Robust systemd Script to Store Pi-hole Metrics in GraphitePublished on
Ah, a serene lake of … metrics
I’m building a home server and I’m using Pi-hole to blackhole ad server domains in a test environment. It’s not perfect, but works well enough. The Pi-hole admin interface shows a dashboard like the following to everyone (admin users get an even greater breakdown, but we’ll focus on just the depicted dashboard)
It’s a nice looking dashboard; however, it’s a standalone dashboard that doesn’t fit in with my grafana dashboards. I don’t want to go to multiple webpages to know the health of the system especially since I want to know two things: is pi-hole servicing DNS requests and are ads being blocked. This post will walk through exporting this data from pi-hole into Graphite, which is my time series database of choice.
There is a blog post that contains a python script that will do this process. Not to pick on the author (they inspired me) but there are a couple of things that can be improved:
- The python script is not standalone. It requires the requests library. While ubiquitous, the library is not in the standard library and will require either a virtual environment or installation into the default python
- Any error will crash the program (eg connection refused, different json response, etc) and it’ll have to be manually restarted
- No logs to know if the program is running or why it would have crashed
- Does not start on computer reboot
Let’s start with making a network request:
Ah, let’s turn to jq to massage this data, which will, by default, prettyify the output
We somehow need to get the previous data into the
<path> <value> <timestamp> format for carbon with lines seperated by newlines.
Since jq prefers working with arrays, we’ll transform the object into an array:
Now we’re going to transform each element of the array into a string of
$key $value with
jq 'to_entries | map(.key + " " + (.value | tostring))'. Value is numeric and had to converted into a string.
Finally, unwrap the array and string with a
jq -r '... | .' to get:
We’re close to our desired format. All that is left is an awk oneliner:
So what does our command look like?
Is this still considered a one-liner at this point?
I’ve add some commandline options to curl so that all non-200 status codes are errors and that curl will retry 5 times up to about a half a minute to let the applications finish booting.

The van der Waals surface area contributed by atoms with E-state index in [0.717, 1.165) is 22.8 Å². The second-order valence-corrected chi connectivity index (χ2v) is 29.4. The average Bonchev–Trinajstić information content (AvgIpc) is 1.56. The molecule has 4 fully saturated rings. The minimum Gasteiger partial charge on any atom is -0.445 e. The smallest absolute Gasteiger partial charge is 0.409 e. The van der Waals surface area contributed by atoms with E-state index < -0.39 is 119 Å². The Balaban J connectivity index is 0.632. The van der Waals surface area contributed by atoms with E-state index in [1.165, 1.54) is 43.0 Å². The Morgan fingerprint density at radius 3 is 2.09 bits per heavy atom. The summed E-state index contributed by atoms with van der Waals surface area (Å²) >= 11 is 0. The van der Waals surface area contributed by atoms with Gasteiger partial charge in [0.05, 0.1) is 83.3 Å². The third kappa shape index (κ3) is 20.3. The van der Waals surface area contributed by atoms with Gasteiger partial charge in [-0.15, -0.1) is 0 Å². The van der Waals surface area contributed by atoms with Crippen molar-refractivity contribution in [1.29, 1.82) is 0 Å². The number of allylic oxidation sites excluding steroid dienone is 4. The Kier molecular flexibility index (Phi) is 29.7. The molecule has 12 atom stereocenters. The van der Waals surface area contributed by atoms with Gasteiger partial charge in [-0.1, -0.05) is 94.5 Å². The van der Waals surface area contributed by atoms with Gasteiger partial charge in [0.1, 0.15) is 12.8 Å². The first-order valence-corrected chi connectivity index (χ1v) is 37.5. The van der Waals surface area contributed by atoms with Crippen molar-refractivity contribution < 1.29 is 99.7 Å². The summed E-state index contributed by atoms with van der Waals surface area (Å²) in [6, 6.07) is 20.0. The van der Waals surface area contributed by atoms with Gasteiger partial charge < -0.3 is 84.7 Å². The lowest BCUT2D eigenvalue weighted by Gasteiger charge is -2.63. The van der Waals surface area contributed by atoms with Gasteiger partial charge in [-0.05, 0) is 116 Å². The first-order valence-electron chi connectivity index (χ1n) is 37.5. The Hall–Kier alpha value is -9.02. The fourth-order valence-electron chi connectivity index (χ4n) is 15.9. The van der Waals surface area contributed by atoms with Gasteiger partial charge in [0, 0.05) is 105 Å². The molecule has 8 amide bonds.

We could just stick this in cron and call it a day, but we can do better.
systemd allows for some nice controls over our script that will solve the rest of the pain points with the python script. One of those pain points is logging. It would be nice to log the response sent back from the API so we’ll know what fields were added or modified. Since our script doesn’t output anything, we’ll capture the curl output and log that (see final script to see modification, but it’s minimal).
With that prepped, let’s create
Type=oneshot: great for scripts that exit after finishing their job
StandardOutput=: Has the stdout go to journald (which is indexed, log-rotated, the works). Standard error inherits from standard out. Read a previous article that I’ve written about journald
Environment=PORT=32768: sets the environment for the script (allows a bit of configuration)
After reloading the daemon to find our new service, we can run it with the following:
If we included an
exit 1 in the script, the
status of the service would be failed even though it is
oneshot and the log file will let us know the data that failed it or if there was a connection refused (printed to standard error). This allows systemd to answer the question “what services are currently in the failed state” and I’d imagine that one could create generic alerts off that data.
One of the last things we need to do is create a timer to be triggered every minute.
It might annoy some people that the amount of configuration is about the same number of lines as our script, but we gained a lot. In a previous version of the script, I was preserving standard out by using
tee with process substitution to keep the script concise. This resulted in logs showing the script running every minute, but the data in graphite only captured approximately every other point. Since I knew from the logs that the command successfully exited, I realized process substitution happens asynchronously, so there was a race condition between
tee finishing and sending the request. Simply removing
tee for a temporary buffer proved effective enough for me, though there reportedly are ways of working around the race condition.
- New script relies on system utilities and jq, which is found in the default ubuntu repo.
- Logging output into journald provides a cost free debugging tool if things go astray
- Anything other than what’s expected will cause the service to fail and notify systemd, which will try it again in a minute
- Starts on computer boot
Sounds like an improvement!
Now that we have our data robustly inserted into graphite, now to time to graph it! The two data points we’re interested in are
ads_blocked_today. Since they are counts that are reset after 24 hours, we’ll calculate the derivative so we can get a hitcount.
The best part might just be that I can add in a link in the graph that will direct me to the pi-hole admin in the situations when I need to see the full dashboard.